**Effectiveness Assessment of Cyber-Physical Systems**

By achieving their purposes through interactions with the physical world, Cyber Physical Systems (CPS) pose new challenges in terms of dependability. Indeed, the evolution of the physical systems they control with transducers can be affected by surrounding physical processes over which they have no control and which may potentially hamper the achievement of their purposes. While it is illusory to hope for a comprehensive model of the physical environment at design time to anticipate and remove faults that may occur once these systems are deployed, it becomes necessary to evaluate their degree of effectiveness in vivo.In this paper, the degree of effectiveness is formally defined and generalized in the context of the measure theory and the mathematical properties it has to comply with are detailed. The measure is developed in the context of the Transfer Belief Model (TBM), an elaboration on the Dempster Shafer Theory (DST) of evidence so as to handle epistemic and aleatory uncertainties respectively pertaining the users expectations and the natural variability of the physical environment. This theoretical framework has several advantages over the probability and the possibility theories. (1) It is built on the Open World Assumption (OWA), (2) it allows to cope with dependent and possibly unreliable sources of information. The TBM is used in conjunction with the Input Output Hidden Markov Modeling framework (IOHMM) to specify the expected evolution of the physical system controlled by the CPS and the tolerances towards uncertainties. The measure of effectiveness is obtained from the forward algorithm, leveraging the conflict entailed by the successive combinations of the beliefs obtained from observations of the physical system and the beliefs corresponding to its expected evolution. The conflict, inherent to OWA, is meant to quantify the inability of the model at explaining observations.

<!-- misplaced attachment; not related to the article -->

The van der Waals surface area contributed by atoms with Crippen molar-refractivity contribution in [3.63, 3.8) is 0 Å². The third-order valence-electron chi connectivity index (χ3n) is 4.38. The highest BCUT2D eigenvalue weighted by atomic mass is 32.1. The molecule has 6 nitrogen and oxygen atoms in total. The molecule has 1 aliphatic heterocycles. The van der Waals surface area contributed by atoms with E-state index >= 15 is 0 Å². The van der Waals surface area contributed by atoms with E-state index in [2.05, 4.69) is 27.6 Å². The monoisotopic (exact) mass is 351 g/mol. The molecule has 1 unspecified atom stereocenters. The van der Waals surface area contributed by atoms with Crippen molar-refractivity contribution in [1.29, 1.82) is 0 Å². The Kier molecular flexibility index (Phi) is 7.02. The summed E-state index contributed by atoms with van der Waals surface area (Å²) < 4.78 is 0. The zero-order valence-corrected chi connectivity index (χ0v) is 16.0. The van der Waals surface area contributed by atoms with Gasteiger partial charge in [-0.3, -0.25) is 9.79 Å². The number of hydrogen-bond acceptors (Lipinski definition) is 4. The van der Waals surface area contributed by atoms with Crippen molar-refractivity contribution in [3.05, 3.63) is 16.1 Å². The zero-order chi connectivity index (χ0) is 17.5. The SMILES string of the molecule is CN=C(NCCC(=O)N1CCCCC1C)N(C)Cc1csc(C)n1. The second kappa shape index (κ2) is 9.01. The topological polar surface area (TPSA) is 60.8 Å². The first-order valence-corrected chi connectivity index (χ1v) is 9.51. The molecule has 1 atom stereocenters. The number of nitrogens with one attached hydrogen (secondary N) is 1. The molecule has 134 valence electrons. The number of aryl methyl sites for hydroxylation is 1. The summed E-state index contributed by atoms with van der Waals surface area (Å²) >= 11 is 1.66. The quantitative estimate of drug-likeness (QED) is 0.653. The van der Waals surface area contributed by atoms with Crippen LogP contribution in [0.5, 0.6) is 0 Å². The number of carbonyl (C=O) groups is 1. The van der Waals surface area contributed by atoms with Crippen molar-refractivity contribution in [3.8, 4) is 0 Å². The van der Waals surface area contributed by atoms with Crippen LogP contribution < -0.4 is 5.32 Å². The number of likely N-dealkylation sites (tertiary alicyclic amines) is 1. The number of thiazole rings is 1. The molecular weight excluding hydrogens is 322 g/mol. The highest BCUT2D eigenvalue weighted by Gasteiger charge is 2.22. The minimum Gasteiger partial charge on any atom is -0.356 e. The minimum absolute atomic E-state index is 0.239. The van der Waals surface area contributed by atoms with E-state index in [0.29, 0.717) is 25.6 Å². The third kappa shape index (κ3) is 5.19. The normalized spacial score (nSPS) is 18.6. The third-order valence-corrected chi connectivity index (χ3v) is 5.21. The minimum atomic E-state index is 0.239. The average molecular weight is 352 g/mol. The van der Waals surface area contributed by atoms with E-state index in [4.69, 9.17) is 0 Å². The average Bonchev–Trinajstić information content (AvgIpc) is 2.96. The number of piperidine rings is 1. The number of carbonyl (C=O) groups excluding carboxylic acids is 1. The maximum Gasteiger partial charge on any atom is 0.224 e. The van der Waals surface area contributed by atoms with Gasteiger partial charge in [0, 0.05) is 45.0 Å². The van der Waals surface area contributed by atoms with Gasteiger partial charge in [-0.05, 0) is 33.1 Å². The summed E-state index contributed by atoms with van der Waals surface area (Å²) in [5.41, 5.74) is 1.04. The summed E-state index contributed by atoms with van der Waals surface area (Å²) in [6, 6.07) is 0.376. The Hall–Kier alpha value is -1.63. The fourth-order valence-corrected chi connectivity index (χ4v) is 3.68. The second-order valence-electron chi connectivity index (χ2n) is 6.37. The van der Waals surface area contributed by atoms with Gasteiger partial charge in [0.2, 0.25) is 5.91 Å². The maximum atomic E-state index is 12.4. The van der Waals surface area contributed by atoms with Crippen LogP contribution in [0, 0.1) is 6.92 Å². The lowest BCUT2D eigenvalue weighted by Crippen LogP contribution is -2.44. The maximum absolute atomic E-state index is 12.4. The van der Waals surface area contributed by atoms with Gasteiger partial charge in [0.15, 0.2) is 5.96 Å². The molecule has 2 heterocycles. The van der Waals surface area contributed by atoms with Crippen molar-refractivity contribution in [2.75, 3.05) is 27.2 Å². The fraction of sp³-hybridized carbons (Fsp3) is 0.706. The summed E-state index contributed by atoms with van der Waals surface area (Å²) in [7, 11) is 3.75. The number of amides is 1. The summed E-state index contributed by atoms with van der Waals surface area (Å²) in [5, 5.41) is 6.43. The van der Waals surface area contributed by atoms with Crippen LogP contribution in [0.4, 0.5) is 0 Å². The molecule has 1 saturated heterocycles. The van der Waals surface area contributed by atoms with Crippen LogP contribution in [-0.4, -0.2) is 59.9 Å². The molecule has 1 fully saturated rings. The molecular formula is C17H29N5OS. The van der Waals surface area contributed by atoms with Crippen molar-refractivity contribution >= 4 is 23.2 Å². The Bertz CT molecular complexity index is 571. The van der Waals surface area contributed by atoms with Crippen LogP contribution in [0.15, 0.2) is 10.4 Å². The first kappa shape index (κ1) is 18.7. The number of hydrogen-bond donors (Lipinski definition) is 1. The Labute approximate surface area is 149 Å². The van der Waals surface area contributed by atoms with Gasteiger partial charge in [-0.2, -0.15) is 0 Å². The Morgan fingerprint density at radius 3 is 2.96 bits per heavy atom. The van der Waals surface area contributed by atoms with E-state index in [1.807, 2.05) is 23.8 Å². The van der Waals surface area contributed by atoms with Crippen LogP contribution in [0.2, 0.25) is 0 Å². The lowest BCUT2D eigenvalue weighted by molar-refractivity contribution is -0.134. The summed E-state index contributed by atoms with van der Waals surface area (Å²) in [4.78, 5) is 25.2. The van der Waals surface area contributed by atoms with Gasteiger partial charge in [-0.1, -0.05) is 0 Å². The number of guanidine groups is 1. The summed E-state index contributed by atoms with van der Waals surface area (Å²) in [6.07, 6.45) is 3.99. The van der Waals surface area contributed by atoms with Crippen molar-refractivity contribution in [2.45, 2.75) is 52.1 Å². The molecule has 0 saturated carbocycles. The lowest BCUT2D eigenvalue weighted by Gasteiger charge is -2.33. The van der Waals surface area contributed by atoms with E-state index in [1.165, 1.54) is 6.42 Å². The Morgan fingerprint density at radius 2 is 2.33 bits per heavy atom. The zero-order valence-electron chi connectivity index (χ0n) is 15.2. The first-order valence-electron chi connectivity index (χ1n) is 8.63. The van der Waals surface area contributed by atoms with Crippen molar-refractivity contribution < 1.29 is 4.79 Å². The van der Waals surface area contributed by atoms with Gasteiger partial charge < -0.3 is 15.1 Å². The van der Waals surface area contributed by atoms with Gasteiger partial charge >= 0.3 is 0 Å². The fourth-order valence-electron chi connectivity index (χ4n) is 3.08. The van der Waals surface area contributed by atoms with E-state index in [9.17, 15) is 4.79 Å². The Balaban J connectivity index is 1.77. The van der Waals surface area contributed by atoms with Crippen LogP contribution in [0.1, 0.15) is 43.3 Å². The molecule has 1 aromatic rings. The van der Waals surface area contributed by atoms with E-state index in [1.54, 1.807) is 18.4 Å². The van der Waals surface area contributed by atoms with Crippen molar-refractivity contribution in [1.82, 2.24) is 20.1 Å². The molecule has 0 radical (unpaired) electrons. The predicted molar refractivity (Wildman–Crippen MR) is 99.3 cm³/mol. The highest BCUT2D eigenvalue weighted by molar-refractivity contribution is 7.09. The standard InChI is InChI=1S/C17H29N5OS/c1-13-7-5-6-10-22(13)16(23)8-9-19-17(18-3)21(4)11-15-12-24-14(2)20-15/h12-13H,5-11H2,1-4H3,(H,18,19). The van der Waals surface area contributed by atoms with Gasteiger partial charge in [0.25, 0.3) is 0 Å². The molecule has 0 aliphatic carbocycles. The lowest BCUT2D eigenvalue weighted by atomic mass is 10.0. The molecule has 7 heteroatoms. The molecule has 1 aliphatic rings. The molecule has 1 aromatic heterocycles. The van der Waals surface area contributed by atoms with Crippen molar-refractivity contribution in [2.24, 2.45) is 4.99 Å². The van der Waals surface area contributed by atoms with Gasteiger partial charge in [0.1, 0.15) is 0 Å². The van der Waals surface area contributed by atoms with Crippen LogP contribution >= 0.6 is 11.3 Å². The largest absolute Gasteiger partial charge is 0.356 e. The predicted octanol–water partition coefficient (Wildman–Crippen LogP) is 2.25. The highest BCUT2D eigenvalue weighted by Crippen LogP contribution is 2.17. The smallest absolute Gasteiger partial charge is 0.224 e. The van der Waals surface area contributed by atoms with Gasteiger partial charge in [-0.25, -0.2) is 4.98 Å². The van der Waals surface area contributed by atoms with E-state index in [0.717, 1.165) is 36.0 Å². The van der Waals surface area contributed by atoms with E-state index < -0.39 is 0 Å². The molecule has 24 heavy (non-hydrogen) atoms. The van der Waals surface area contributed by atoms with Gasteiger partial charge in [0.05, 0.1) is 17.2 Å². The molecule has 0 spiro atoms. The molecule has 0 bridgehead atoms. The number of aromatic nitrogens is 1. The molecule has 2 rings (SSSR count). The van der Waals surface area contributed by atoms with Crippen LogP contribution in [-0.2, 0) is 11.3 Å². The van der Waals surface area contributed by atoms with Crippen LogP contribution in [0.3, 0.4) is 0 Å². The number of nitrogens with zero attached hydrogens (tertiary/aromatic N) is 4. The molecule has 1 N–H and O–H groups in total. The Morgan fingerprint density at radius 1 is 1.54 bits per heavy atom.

**NeuNetS: An Automated Synthesis Engine for Neural Network Design**